If there is a par four that is reachable in one if you hit over a pond, make sure the players who are not comfortable have a percentage shot they can pull off.
This leads to our next tip about making sure you always have a safe ball.
6. One Safe Shot
In a scramble, you always need a safe shot.
Until you have this safe shot, it makes no sense for a golfer to try and go for the risky shot.
The safe shot should give you a good chance at par.
The absolute worst score you should make in a scramble is a par.
With four people playing and using the strategies we have given you, par is the worst score you want to get.
Making sure one person always hits a straight shot that can be the go-to shot will seriously help eliminate the chances of your team making a bogey.
Keeping the same order on shots helps to make sure this one-safe-shot concept remains in play for the entire day.
7. Make Sure the Birdies Have a Chance to Go In
As we have mentioned, you must make a lot of birdies to score low in a scramble.
Teams that win scrambles will make birdies and even eagles.
Working together as a team, this should be possible.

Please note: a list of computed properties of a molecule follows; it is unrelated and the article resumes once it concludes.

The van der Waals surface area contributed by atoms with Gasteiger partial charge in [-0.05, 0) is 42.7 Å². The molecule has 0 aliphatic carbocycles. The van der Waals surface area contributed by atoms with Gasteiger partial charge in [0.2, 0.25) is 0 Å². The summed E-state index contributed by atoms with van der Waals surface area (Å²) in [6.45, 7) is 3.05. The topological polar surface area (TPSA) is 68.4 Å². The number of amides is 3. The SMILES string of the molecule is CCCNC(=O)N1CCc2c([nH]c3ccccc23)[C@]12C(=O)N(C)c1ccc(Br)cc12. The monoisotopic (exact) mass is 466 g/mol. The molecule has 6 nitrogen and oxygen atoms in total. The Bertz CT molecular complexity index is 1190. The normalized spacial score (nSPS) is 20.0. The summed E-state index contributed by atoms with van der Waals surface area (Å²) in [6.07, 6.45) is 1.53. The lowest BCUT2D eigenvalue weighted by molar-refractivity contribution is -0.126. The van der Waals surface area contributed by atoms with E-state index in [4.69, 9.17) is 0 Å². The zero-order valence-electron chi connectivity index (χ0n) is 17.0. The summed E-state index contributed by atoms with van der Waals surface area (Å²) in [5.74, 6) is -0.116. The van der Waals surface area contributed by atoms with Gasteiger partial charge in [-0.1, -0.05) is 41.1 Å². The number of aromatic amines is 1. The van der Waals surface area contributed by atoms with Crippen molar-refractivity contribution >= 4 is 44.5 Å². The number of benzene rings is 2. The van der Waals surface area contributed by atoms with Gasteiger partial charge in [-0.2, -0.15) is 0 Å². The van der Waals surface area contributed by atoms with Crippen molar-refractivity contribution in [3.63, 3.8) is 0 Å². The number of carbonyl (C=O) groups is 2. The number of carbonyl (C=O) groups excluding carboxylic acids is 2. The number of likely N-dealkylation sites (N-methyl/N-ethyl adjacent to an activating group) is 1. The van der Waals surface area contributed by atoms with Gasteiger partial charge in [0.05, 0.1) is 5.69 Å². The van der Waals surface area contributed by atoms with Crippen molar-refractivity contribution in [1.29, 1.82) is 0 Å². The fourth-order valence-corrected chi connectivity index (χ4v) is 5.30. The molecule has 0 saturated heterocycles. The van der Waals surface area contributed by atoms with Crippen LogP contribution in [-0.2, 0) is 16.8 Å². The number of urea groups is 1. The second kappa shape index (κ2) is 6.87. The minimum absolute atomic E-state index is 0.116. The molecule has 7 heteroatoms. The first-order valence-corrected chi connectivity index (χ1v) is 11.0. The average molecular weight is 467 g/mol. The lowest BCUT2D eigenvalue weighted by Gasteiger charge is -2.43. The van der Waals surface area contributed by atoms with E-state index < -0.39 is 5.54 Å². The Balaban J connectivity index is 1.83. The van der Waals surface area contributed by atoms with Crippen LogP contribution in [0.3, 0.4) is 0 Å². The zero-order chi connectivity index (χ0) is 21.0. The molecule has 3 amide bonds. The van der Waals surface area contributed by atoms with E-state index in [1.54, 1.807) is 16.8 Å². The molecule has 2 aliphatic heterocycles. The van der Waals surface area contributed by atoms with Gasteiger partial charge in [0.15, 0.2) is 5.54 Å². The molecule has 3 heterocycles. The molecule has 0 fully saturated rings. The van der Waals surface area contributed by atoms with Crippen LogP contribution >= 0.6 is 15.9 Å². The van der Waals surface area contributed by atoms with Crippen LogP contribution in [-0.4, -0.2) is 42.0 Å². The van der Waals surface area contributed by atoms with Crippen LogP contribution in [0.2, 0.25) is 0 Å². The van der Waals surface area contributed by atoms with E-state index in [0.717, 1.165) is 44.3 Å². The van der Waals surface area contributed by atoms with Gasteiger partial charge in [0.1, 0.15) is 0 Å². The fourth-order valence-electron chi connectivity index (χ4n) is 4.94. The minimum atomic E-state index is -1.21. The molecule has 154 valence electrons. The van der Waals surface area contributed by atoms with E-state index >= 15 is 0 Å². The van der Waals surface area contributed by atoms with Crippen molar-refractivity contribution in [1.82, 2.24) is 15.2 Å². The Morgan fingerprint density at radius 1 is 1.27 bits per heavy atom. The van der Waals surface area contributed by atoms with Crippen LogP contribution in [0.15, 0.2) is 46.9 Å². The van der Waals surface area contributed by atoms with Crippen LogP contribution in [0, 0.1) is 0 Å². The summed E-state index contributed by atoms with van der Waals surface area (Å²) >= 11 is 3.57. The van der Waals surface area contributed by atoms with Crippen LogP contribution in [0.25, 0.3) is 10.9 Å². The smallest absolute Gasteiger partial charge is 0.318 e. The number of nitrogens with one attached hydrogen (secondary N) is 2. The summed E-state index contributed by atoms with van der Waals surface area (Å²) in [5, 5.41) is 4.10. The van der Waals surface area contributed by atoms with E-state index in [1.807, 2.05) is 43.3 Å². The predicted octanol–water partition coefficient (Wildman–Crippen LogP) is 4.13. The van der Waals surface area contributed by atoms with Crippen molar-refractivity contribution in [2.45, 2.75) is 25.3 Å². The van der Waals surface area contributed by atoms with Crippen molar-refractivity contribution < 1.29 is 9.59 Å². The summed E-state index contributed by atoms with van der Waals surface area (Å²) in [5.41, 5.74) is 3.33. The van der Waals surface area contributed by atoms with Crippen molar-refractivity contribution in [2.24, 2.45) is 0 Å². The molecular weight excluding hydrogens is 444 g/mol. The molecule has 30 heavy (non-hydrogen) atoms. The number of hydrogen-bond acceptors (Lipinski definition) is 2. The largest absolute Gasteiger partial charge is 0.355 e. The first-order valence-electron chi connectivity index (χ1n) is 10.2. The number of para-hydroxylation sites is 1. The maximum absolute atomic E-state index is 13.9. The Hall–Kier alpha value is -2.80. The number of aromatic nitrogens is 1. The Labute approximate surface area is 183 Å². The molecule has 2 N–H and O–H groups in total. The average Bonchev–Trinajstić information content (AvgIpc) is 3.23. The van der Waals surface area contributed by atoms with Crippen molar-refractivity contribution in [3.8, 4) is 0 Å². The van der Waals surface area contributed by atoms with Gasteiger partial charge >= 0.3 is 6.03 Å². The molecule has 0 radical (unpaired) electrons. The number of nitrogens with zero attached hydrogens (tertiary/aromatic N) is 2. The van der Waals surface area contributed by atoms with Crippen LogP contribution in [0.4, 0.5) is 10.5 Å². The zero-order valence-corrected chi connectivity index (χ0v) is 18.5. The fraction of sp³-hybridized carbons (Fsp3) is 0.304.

Just think about your own golf game, and if somebody gave you a chance to hit your putt for birdie four times, your odds would be much higher for making these putts.
When you get a putt for birdie in a tournament, you need to make sure the putt has a chance to go in.
If four people leave a birdie putt short of the hole, there is no chance you are going to win the scramble.
Playing in a scramble allows you to get aggressive when it comes to certain shots.
If you have a chip shot, there should be one player who attempts to hole the chip shot and not just leave one close.
Be aggressive with scoring when it comes to a scramble.
8. Never, Ever Three-Putt
We talked about how important it is to make sure you don’t bogey and that your worst score should be a par.
One of the best ways to do this is to make sure you don’t three-putt.
There is a fine line between being aggressive and being reckless.